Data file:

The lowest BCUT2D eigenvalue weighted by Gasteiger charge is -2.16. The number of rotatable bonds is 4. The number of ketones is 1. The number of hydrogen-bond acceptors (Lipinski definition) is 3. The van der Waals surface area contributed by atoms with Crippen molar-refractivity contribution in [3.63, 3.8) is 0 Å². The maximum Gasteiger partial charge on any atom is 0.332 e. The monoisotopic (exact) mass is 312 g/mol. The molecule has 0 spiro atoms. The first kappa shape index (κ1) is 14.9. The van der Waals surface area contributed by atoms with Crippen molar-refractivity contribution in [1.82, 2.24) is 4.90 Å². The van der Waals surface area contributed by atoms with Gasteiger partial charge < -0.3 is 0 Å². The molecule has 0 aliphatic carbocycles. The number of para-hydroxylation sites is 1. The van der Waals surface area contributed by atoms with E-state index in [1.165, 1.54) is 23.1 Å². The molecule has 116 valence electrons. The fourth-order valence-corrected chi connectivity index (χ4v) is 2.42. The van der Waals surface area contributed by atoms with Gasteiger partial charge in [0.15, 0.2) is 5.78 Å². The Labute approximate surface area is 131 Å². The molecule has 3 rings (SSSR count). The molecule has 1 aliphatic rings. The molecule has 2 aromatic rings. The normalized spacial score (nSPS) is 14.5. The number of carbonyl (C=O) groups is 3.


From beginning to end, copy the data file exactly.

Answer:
The lowest BCUT2D eigenvalue weighted by Gasteiger charge is -2.16. The number of rotatable bonds is 4. The number of ketones is 1. The number of hydrogen-bond acceptors (Lipinski definition) is 3. The van der Waals surface area contributed by atoms with Crippen molar-refractivity contribution in [3.63, 3.8) is 0 Å². The maximum Gasteiger partial charge on any atom is 0.332 e. The monoisotopic (exact) mass is 312 g/mol. The molecule has 0 spiro atoms. The first kappa shape index (κ1) is 14.9. The van der Waals surface area contributed by atoms with Crippen molar-refractivity contribution in [1.82, 2.24) is 4.90 Å². The van der Waals surface area contributed by atoms with Gasteiger partial charge < -0.3 is 0 Å². The molecule has 0 aliphatic carbocycles. The number of para-hydroxylation sites is 1. The van der Waals surface area contributed by atoms with E-state index in [1.165, 1.54) is 23.1 Å². The molecule has 116 valence electrons. The fourth-order valence-corrected chi connectivity index (χ4v) is 2.42. The van der Waals surface area contributed by atoms with Gasteiger partial charge in [0.15, 0.2) is 5.78 Å². The Labute approximate surface area is 131 Å². The molecule has 3 rings (SSSR count). The molecule has 1 aliphatic rings. The molecule has 2 aromatic rings. The normalized spacial score (nSPS) is 14.5. The number of carbonyl (C=O) groups is 3.